In continuing our efforts to fight the COVID-19 pandemic, HCA Healthcare is taking part in a national study where recovered COVID-19 patients can donate plasma to potentially help critically-ill patients. We are leveraging our clinical research capabilities and national hospital network to improve COVID-19 patient care and outcomes. 

Today, we announced that 172 HCA Healthcare affiliated hospitals are participating in a national study to test whether plasma from convalescent, or recovered, COVID-19 patients may help in the treatment of individuals currently sick from the virus. As part of the effort, these hospitals are seeking qualified plasma donors in 20 states.

Dr. Jonathan B. Perlin, president of clinical services and chief medical officer at HCA Healthcare

There has been a long history of successful viral infection treatment using convalescent plasma, but additional clinical data – and more plasma donations – are needed to determine efficacy in treating COVID-19. As part of this study, we’re leveraging our clinical research capabilities as well as its national hospital network to quickly expand collection and testing.

“As a learning healthcare system that serves communities across the country, we are proud to play a part in broader global public health initiatives, including this and other research, to identify effective COVID-19 treatments,” said Dr. Jonathan Perlin, chief medical officer at HCA Healthcare. “We’re encouraging the communities HCA Healthcare serves to join us in this important effort to help identify donors.”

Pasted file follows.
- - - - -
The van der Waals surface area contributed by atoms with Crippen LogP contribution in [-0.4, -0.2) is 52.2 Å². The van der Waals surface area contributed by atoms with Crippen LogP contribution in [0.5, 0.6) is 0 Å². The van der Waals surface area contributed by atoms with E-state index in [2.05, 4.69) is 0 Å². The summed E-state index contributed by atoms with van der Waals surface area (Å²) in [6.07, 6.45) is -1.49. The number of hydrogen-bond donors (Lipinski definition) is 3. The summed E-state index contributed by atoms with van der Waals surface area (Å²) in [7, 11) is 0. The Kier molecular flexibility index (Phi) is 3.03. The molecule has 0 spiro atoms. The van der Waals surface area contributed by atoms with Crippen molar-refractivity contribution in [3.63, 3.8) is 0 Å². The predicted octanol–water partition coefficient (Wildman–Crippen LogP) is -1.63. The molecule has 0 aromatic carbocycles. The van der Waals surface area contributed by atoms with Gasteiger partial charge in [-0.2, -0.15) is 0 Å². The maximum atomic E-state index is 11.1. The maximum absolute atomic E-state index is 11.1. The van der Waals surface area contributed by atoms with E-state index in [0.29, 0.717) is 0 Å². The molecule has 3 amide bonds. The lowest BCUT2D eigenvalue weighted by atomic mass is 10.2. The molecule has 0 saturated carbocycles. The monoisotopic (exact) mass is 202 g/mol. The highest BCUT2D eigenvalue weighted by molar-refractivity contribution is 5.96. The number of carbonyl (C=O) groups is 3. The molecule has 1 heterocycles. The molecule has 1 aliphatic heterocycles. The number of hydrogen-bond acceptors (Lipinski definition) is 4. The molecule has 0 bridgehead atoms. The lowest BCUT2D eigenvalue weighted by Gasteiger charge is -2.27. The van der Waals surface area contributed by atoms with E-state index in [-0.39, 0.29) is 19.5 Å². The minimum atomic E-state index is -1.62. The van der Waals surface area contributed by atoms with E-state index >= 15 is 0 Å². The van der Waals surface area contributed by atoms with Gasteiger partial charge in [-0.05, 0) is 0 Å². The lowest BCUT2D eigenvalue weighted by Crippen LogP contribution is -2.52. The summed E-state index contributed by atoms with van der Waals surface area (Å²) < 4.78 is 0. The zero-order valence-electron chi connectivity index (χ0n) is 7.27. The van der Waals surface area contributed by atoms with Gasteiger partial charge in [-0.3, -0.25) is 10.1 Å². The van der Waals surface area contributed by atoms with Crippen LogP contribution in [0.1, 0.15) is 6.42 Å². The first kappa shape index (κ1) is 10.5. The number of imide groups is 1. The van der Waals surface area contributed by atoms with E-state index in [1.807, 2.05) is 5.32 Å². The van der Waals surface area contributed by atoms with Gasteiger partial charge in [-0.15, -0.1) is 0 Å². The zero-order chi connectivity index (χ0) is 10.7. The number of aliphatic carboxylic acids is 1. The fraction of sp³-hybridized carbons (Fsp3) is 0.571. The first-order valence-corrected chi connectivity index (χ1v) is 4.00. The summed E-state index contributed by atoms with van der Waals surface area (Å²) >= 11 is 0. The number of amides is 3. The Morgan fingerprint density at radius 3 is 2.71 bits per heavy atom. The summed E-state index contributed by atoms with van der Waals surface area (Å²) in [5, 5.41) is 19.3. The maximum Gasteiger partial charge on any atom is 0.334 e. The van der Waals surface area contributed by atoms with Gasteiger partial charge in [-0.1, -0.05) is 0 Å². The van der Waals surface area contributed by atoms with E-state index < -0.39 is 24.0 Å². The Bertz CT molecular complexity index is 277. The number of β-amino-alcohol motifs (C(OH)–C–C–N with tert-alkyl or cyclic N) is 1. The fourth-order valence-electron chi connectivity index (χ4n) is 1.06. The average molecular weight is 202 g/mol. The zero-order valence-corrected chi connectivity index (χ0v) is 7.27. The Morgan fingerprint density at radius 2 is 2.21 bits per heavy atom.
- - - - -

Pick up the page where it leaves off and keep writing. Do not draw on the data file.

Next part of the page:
HCA Healthcare’s participation is supported by its Sarah Cannon Research Institute, one of the world’s leading clinical research organizations conducting community-based clinical trials. Sarah Cannon has led more than 400 first-in-human oncology clinical trials since its inception in 1993.

Howard “Skip” Burris III, MD, president of clinical operations and chief medical officer at Sarah Cannon Research Institute

“We are aggressively working with our research partners to assess a variety of clinical studies for the diagnosis and treatment of COVID-19,” said Howard “Skip” Burris III, MD, president of clinical operations and chief medical officer at Sarah Cannon Research Institute. “The convalescent plasma study is focused on treating patients currently facing severe cases of COVID-19, by arming their immune systems with plasma that is rich in virus-fighting antibodies from individuals who have recently recovered.”

Over the last century, convalescent plasma has been shown to help prevent and treat infection in people who are exposed to the same virus. Recent examples of this approach have occurred during outbreaks of coronaviruses like SARS-1, and Middle East Respiratory Syndrome (MERS). The current study, which is supported by the U.S. Food and Drug Administration (FDA), is being led by the Mayo Clinic.

The success of the study hinges on the continued collection of plasma from recovered COVID-19 patients. People who tested positive for COVID-19 and have since tested negative can help by donating plasma through the American Red Cross or another local donation center.

To find out more about the donation process, eligibility and locations to donate in your area, please call our dedicated COVID-19 Plasma Phone Line at (833) 582-1971 or visit our website.

HCA Healthcare is a learning health system that uses its scale and the vast data it collects from approximately 35 million annual patient care episodes to inform and improve patient care. Studies at HCA Healthcare have been published in leading medical journals, including the New England Journal of Medicine and The Lancet, and have led to new standards of care in the areas of perinatal safety and infection prevention.

Nashville-based HCA Healthcare is one of the nation’s leading providers of healthcare services, comprising 186 hospitals and approximately 2,000 sites of care, including surgery centers, freestanding ERs, urgent care centers, and physician clinics, in 21 states and the United Kingdom.